Monthly Archives: March 2013

Hello All!

Pardon our dust. We are migrating our main website and PlaneBuzz to a new server. This means that for a little while things are going to look weird, and probably not work 100%. (Since we are all in the airline industry we are all familiar with cutover projects.)

Bear with us. It will get better!

PlaneBusiness Banter Now Posted

Good evening everyone. This week’s issue of PlaneBusiness Banter is now posted.

Yes, it’s a Friday night edition this week. I think we’ll probably have another one published on Friday next week as well. Does screw up the Market Review section. I ended up putting charts and graphs in for both last week and this week. I trust subscribers can figure it all out! Just a necessary evil when yours truly is traipsing about the countryside.

This week it was Orlando and the 2013 ISTAT Americas conference.

Next week I’m off to San Diego and a Travelport Executive Client Retreat.

The next week? New York.

That’s as far as I’m going out on the calendar. But April is pretty nutty as well.

As I said, this week I was in Orlando at the ISTAT Americas Conference. For those of you who are not familiar with the organization, this is the conference you attend if you lease, sell, buy, maintain, refurb, convert, or part out an aircraft. Or you provide the financing to do any of the above.

Was a great conference as always. For those of you who have never attended, I like to think of it as the equivalent of the Paris Air Show. Only on U.S. soil. No planes underfoot or above you, but just as many deals being transacted in the rooms around the main event.

We talk about our main takeaway from the conference this week, as well as a whole lot of other things including the record breaking loss Virgin Atlantic seems poised to report for its fiscal year ending Feb. 28th.

We also talk about the TSA’s plan to allow certain knives, along with other odd things, onboard aircraft. Both Delta CEO Richard Anderson and US Airways CEO Doug Parker have come out against the proposed changes, as have most airline employee union groups. American also sent a letter this week in which it voices its displeasure with the proposed changes.

I say “most” union groups because there is on big exception — the Air Line Pilots Association says they support the changes.

The FAA gave Boeing the okay to begin “retrofitting” its 787s this week with new batteries, a new compartment to put them in, and a special vent to make sure any fumes or smoke can be removed from the inside of the cockpit.

PBB readers know where I am on this: I still say the cause of the problem has not been found, and that this is not the end of the electrical issues on the aircraft.

It’s been a great two weeks for airline stocks — and I’ll tell you why bankrupt shares of AMR have moved up sharply the last two weeks.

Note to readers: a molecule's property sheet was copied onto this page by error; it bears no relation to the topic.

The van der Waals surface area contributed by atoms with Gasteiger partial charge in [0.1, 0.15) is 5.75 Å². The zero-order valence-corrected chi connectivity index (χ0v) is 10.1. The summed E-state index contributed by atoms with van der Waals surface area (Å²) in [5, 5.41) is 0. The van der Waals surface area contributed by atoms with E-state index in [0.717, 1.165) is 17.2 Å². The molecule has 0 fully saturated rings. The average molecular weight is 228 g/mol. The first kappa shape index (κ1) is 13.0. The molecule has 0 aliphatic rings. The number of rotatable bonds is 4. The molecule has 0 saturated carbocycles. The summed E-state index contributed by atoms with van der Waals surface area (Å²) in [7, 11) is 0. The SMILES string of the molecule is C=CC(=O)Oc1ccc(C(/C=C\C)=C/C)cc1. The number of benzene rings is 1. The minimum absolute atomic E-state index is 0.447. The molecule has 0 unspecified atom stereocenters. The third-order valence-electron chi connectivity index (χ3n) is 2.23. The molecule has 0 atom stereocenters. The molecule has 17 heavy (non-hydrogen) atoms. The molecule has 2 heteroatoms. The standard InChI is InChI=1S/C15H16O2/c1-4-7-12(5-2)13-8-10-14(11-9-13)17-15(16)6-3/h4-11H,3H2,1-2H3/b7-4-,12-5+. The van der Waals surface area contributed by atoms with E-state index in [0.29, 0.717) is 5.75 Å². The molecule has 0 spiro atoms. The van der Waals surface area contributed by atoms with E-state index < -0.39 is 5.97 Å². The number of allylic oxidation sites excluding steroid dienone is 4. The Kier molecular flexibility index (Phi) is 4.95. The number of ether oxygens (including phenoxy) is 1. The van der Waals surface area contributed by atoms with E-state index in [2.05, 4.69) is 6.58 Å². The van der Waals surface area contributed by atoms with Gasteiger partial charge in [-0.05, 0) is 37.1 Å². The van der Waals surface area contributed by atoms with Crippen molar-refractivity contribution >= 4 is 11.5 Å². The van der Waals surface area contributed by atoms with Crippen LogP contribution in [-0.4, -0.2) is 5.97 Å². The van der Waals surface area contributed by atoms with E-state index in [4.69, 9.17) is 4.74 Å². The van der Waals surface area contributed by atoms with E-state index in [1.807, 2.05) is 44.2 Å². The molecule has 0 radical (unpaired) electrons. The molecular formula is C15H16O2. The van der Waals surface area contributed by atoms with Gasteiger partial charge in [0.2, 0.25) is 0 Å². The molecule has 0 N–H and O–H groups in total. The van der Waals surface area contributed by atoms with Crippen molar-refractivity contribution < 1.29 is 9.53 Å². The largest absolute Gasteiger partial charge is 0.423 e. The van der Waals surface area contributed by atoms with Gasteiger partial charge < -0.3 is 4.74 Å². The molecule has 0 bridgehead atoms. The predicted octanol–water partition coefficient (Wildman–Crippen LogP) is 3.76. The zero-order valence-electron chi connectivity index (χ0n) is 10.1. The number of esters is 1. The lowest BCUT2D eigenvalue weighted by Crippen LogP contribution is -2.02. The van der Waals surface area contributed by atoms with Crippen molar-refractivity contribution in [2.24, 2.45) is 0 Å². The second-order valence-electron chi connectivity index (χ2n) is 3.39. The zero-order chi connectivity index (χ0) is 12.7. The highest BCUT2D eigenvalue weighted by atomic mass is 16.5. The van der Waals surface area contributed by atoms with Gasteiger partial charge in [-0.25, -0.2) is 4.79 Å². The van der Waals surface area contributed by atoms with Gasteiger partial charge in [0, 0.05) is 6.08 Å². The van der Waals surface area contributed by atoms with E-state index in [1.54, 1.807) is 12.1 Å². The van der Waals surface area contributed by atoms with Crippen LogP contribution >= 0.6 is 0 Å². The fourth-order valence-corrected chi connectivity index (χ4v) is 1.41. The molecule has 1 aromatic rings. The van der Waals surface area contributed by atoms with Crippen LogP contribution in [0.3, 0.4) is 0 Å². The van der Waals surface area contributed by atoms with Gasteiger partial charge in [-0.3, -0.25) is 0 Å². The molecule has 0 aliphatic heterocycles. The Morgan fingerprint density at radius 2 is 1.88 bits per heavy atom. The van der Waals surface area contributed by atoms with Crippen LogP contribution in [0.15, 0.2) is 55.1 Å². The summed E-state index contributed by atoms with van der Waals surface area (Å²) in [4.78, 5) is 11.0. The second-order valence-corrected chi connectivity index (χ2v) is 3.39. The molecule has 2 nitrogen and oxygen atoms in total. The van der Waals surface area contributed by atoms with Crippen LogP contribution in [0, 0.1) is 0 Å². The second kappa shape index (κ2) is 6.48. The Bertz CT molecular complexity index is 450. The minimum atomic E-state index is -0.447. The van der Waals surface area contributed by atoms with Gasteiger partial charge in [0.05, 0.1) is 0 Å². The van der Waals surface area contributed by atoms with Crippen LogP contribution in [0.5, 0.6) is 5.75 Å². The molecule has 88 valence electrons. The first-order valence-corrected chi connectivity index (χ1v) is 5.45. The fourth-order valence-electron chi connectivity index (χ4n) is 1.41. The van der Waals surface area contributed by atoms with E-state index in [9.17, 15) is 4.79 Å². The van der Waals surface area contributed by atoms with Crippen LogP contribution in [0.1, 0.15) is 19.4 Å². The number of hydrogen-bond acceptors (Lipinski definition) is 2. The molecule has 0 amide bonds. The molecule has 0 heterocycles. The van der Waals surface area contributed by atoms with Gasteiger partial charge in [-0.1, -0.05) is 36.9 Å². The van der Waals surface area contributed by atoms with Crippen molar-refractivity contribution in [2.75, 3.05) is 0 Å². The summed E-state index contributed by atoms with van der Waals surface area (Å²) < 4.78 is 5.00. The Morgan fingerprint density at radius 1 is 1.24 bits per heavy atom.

All this, and much, much more in this week’s edition of PlaneBusiness Banter.

PlaneBusiness Banter Now Posted!

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Let’s see if this works this week. I never could get Movable Type to behave itself last week. I hope it refrains from giving me fits again. I have better things to do.

Oh, hello! This week’s issue of PlaneBusiness Banter is now posted. Finally!

As I tell subscribers this week, our publishing schedule is going to be a bit, er, erratic for the next six weeks or so as yours truly hits the road. Or, more accurately, the skies. Conferences, presentations, and more conferences.

But hey, it beats sitting on the chair at the Worldwide Headquarters. I think subscribers benefit when I am out and about.

This weekend I travel to Orlando, where I will attend that wonderful gathering of testosterone and airplanes — the ISTAT Americas Conference. The next week? I’ll be presenting at a meeting of Travelport’s best clients out in San Diego.

Meanwhile, this week we have a lot to talk about. First, we wrap up the 4Q earnings parade of planes as we do an in-depth look at the results reported last week by Republic Holdings.

We also review and compare the 4Q 2012 break-even load factors and operating expenses for the sector. Bottomline? These charts simply reinforce how horrible United Airlines’ fourth quarter results were.

On the US Airways/American front, we have so much news I can’t begin to go over it all. In addition, yours truly spoke last weekend at the Association of Professional Flight Attendants Convention in Fort Lauderdale. It was a blast.

Then there was the JPMorgan Transportation Conference in New York this week. There were some interesting tidbits to come out of the conference, including a statement from Southwest Airline’s CFO Tammy Romo as to whether or not “Bags Fly Free” is an important recognized part of the airline’s brand. She says no. I disagree.

We also talk about the latest research report from Bob McAdoo at Imperial Capital. This one is on US Airways, and is basically a follow-up to Bob’s excellent report on American a couple of years ago. Short and sweet? The airline’s costs were never the problem. It was the airline’s inability to produce revenues.

PBB fans know I’ve been touting exactly the same sentiment for years.

Bob feels strongly that most people don’t understand that the true value to this merger is in the expertise and ability of the management team that is coming in — that of US Airways. The “Doug and Scott” synergies.

All of this, in addition to turtles mating on the beach, pigs flying, and photon showers — in this week’s issue of PlaneBusiness Banter.